DS Automobiles was introduced in 2009 as a premium sub-brand within Citroen, and spun-off as its own entity in 2014. The DS 7 Crossback is the first all-new vehicle from the separated brand, and it joins the DS 3 supermini (pictured), DS 4 crossover and DS 5 upper medium models in the range, although the latter two are nearing the end of their production lives.
DS promises six new products from 2018, with the DS 7 Crossback being the first of those, with at least one per year and electrified versions coming, starting with the plug-in hybrid version of the DS 7 next year. That car will have 300hp and four-wheel drive, along with a claimed 37-mile electric-only range. DS has pledged that electrified versions will make up at least a third of sales by 2025, and all models will have an electrified alternative.
PSA Groupe has declared that its ambition is to “embody the French luxury know-how and apply it credibly to the automotive industry”, drawing parallels with fashion labels Cartier, Chanel, Hermes and Louis Vuitton, while admitting that French automotive brands have so far rarely managed to replicate that premium success.
What they said
What They Said
“DS 7 Crossback is the first of a new generation of products from DS Automobiles. The priority was to be present in the fast-growing C-SUV sector and DS 7 Crossback brings a distinctive identity plus innovative and advanced technological features such as DS Night Vision and DS Active Scan Suspension for a smooth ride."
"And then there’s the interior with many attention-to-detail features. For those of our customers who want to be above the rest or known as a leader in their field, this is the newest and most-captivating SUV on the block.”
Martin Gurney, Fleet Sales Director, PSA Group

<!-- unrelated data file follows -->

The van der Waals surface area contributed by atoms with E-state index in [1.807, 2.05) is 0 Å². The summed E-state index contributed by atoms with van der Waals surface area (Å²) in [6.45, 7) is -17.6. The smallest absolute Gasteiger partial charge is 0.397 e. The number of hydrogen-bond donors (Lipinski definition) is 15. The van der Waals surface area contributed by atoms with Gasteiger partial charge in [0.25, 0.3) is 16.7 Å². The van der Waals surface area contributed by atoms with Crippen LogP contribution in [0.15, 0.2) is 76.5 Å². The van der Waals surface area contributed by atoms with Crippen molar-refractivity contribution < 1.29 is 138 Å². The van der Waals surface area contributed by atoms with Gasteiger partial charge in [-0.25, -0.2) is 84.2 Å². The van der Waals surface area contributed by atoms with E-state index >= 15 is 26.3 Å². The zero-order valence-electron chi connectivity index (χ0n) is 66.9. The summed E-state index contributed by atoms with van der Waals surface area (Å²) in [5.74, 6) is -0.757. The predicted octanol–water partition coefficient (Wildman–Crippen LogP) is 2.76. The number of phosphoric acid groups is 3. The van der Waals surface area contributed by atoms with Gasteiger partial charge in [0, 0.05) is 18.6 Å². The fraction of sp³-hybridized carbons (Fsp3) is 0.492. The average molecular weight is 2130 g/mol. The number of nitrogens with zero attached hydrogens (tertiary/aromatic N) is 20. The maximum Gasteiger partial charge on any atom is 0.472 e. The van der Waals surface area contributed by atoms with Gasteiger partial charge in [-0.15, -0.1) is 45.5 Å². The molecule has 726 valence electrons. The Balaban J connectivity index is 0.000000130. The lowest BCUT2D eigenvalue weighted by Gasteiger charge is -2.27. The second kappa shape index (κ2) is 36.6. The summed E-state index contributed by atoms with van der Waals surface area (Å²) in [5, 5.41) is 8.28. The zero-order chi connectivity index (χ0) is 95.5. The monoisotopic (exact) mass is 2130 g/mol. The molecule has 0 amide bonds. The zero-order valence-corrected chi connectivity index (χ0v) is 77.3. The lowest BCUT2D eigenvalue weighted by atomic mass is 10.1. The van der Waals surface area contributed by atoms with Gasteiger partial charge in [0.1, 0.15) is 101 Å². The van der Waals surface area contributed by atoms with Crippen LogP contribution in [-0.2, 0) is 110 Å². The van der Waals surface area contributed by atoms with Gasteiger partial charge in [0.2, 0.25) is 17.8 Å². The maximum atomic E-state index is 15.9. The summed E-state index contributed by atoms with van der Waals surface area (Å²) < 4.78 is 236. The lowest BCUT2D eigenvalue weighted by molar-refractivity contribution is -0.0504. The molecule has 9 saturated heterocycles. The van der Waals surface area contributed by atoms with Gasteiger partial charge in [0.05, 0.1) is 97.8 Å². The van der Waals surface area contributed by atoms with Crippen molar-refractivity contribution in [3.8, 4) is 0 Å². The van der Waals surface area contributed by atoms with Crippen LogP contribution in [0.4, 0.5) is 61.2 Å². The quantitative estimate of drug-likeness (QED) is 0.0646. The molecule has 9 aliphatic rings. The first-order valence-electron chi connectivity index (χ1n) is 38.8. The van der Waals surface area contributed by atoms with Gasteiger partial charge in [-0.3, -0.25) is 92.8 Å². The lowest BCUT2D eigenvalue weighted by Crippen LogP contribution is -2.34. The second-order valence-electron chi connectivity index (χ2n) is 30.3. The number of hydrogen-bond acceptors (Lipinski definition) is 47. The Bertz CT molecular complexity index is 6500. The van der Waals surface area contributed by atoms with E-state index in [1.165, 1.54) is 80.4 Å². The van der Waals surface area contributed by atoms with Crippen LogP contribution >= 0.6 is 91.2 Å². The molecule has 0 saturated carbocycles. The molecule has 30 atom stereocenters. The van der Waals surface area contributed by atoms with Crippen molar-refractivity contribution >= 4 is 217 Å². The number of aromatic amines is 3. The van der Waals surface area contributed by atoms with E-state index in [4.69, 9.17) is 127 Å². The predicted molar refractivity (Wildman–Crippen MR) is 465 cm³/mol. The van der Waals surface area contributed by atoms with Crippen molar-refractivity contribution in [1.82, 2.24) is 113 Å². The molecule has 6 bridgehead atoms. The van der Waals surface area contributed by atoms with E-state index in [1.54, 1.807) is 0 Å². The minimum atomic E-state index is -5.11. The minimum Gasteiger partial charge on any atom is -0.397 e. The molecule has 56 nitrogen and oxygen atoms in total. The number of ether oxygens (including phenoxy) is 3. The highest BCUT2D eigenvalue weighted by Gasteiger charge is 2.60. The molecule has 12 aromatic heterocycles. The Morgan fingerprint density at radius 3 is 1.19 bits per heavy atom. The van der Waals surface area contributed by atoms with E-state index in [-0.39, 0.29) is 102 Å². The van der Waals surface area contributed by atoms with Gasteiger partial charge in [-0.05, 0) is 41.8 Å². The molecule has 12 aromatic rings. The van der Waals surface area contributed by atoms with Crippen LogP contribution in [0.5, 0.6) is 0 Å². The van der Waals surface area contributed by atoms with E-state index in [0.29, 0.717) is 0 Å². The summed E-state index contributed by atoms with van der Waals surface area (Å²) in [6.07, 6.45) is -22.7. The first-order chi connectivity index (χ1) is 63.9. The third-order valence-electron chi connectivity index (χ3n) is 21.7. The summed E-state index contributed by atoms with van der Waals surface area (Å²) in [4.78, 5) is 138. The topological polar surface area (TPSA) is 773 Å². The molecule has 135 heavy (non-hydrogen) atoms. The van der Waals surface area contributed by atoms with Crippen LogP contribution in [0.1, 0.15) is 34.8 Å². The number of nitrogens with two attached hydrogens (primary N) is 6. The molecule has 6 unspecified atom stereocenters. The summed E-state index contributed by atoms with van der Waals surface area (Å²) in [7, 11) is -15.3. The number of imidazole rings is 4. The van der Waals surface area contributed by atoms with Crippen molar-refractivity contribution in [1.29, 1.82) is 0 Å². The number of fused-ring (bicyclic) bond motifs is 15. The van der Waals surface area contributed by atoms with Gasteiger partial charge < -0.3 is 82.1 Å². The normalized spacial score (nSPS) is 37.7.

Need to know
Three things we like...
The gearchange has a pleasantly precise and crisp feel to it
The dashboard display is large, useful and looks great
The rear lights feature the diamond-inspired design that goes across the car
...And one we don't
Not sure about the need to enlarge different numbers to normal on the clock
It’s all fairly predictable from a driving perspective. The 130hp engine goes nicely and doesn’t feel slow against rivals’ 150hp offerings.
A good showing from this engine, although it is the only one in the range below 130g/km.
The boot space is excellent on paper but maybe feels smaller in reality. Still, there’s loads of rear head and legroom on offer.
The DS 7 Crossback comes pretty well stocked, as you’d expect for the price, although there are big price walks between the trims.
Though some of it is down to curiosity about a brand that isn’t as recognised as rivals, the DS 7 Crossback elicited a lot of interest, and it was almost all positive.
Comfort and refinement 8/10
No complaints on the ride front, with a well-balanced ride and handling set-up.
Slightly overplayed on the diamond-shaped theme, but it’s all plush and very pleasant.
The big screen looks great and combines with the cockpit display, but the nav system isn’t the most intuitive or user-friendly especially when destination searching.
Whole life costs 7/10
The DS 7 Crossback’s biggest problem is its high P11D price, which is actually above those of decent premium brand rivals. RVs are very acceptable, SMR is good and its CO2 output is low.
CCT opinion 8/10
Likeable and smart, the DS 7 Crossback’s big issue will be the very premium list price.
The DS 7 Crossback looks good, is well equipped and offers lower emissions figures than rivals’, but is priced a bit high, especially for the higher trims.